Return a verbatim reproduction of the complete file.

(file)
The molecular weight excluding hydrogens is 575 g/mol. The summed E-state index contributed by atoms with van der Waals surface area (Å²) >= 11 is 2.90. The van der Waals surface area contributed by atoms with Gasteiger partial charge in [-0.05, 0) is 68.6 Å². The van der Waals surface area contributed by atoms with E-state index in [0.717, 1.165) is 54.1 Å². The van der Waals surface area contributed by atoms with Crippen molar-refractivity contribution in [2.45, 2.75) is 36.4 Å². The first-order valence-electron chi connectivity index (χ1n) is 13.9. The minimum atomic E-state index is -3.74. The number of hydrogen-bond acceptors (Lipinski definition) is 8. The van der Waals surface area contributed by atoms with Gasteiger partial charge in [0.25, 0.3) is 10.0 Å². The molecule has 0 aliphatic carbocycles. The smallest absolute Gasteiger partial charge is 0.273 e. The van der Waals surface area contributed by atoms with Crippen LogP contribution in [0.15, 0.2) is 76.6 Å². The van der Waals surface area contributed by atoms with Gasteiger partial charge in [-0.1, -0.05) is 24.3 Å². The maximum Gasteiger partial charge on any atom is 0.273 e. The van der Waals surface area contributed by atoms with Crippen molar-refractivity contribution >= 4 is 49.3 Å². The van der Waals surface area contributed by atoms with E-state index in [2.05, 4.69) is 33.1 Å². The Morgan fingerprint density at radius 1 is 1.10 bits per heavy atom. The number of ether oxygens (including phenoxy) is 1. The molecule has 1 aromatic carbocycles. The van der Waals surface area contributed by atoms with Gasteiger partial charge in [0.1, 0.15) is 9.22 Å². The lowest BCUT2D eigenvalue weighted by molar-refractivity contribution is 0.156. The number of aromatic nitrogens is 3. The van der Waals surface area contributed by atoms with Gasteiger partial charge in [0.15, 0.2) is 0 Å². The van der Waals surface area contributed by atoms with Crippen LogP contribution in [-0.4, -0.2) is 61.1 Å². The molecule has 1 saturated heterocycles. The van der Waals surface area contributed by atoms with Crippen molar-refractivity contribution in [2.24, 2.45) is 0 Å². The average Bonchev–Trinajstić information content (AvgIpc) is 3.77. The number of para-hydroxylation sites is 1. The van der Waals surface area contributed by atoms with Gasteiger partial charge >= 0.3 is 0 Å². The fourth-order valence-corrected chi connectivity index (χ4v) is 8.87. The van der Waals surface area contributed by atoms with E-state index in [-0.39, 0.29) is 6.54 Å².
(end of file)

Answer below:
The molecular weight excluding hydrogens is 575 g/mol. The summed E-state index contributed by atoms with van der Waals surface area (Å²) >= 11 is 2.90. The van der Waals surface area contributed by atoms with Gasteiger partial charge in [-0.05, 0) is 68.6 Å². The van der Waals surface area contributed by atoms with E-state index in [0.717, 1.165) is 54.1 Å². The van der Waals surface area contributed by atoms with Crippen molar-refractivity contribution in [2.45, 2.75) is 36.4 Å². The first-order valence-electron chi connectivity index (χ1n) is 13.9. The minimum atomic E-state index is -3.74. The number of hydrogen-bond acceptors (Lipinski definition) is 8. The van der Waals surface area contributed by atoms with Gasteiger partial charge in [0.25, 0.3) is 10.0 Å². The molecule has 0 aliphatic carbocycles. The smallest absolute Gasteiger partial charge is 0.273 e. The van der Waals surface area contributed by atoms with Crippen LogP contribution in [0.15, 0.2) is 76.6 Å². The van der Waals surface area contributed by atoms with Gasteiger partial charge in [-0.1, -0.05) is 24.3 Å². The maximum Gasteiger partial charge on any atom is 0.273 e. The van der Waals surface area contributed by atoms with Crippen molar-refractivity contribution >= 4 is 49.3 Å². The van der Waals surface area contributed by atoms with E-state index in [2.05, 4.69) is 33.1 Å². The Morgan fingerprint density at radius 1 is 1.10 bits per heavy atom. The number of ether oxygens (including phenoxy) is 1. The molecule has 1 aromatic carbocycles. The van der Waals surface area contributed by atoms with Gasteiger partial charge in [0.1, 0.15) is 9.22 Å². The lowest BCUT2D eigenvalue weighted by molar-refractivity contribution is 0.156. The number of aromatic nitrogens is 3. The van der Waals surface area contributed by atoms with Gasteiger partial charge in [0.15, 0.2) is 0 Å². The van der Waals surface area contributed by atoms with Crippen LogP contribution in [-0.4, -0.2) is 61.1 Å². The molecule has 1 saturated heterocycles. The van der Waals surface area contributed by atoms with Crippen molar-refractivity contribution in [2.24, 2.45) is 0 Å². The average Bonchev–Trinajstić information content (AvgIpc) is 3.77. The number of para-hydroxylation sites is 1. The van der Waals surface area contributed by atoms with Gasteiger partial charge >= 0.3 is 0 Å². The fourth-order valence-corrected chi connectivity index (χ4v) is 8.87. The van der Waals surface area contributed by atoms with E-state index in [-0.39, 0.29) is 6.54 Å².